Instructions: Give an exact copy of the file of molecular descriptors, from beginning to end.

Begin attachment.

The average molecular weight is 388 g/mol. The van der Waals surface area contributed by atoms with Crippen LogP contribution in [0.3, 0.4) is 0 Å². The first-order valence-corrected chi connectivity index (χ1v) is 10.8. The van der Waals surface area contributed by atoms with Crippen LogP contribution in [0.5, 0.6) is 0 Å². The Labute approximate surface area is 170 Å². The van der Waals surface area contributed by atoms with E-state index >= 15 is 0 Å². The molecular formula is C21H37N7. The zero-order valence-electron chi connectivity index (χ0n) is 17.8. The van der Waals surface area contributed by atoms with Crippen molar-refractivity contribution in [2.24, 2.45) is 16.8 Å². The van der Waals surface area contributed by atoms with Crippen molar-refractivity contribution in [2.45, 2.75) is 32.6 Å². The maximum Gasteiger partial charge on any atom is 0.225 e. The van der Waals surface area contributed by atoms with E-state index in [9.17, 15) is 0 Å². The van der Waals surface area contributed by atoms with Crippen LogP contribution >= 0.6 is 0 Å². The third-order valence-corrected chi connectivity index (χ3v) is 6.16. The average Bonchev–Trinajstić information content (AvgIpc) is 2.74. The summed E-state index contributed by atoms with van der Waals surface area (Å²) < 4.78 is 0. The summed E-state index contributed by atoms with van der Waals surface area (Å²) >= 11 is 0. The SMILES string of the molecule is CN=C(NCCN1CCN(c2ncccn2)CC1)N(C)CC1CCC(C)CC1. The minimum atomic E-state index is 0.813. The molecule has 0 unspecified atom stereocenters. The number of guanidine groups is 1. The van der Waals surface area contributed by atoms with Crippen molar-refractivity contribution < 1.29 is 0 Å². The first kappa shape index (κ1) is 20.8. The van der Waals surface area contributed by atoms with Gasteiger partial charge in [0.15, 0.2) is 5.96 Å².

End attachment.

The average molecular weight is 388 g/mol. The van der Waals surface area contributed by atoms with Crippen LogP contribution in [0.3, 0.4) is 0 Å². The first-order valence-corrected chi connectivity index (χ1v) is 10.8. The van der Waals surface area contributed by atoms with Crippen LogP contribution in [0.5, 0.6) is 0 Å². The Labute approximate surface area is 170 Å². The van der Waals surface area contributed by atoms with E-state index >= 15 is 0 Å². The molecular formula is C21H37N7. The zero-order valence-electron chi connectivity index (χ0n) is 17.8. The van der Waals surface area contributed by atoms with Crippen molar-refractivity contribution in [2.24, 2.45) is 16.8 Å². The van der Waals surface area contributed by atoms with Crippen molar-refractivity contribution in [2.45, 2.75) is 32.6 Å². The maximum Gasteiger partial charge on any atom is 0.225 e. The van der Waals surface area contributed by atoms with E-state index in [9.17, 15) is 0 Å². The van der Waals surface area contributed by atoms with Crippen LogP contribution >= 0.6 is 0 Å². The third-order valence-corrected chi connectivity index (χ3v) is 6.16. The average Bonchev–Trinajstić information content (AvgIpc) is 2.74. The summed E-state index contributed by atoms with van der Waals surface area (Å²) < 4.78 is 0. The summed E-state index contributed by atoms with van der Waals surface area (Å²) >= 11 is 0. The SMILES string of the molecule is CN=C(NCCN1CCN(c2ncccn2)CC1)N(C)CC1CCC(C)CC1. The minimum atomic E-state index is 0.813. The molecule has 0 unspecified atom stereocenters. The number of guanidine groups is 1. The van der Waals surface area contributed by atoms with Crippen molar-refractivity contribution < 1.29 is 0 Å². The first kappa shape index (κ1) is 20.8. The van der Waals surface area contributed by atoms with Gasteiger partial charge in [0.15, 0.2) is 5.96 Å².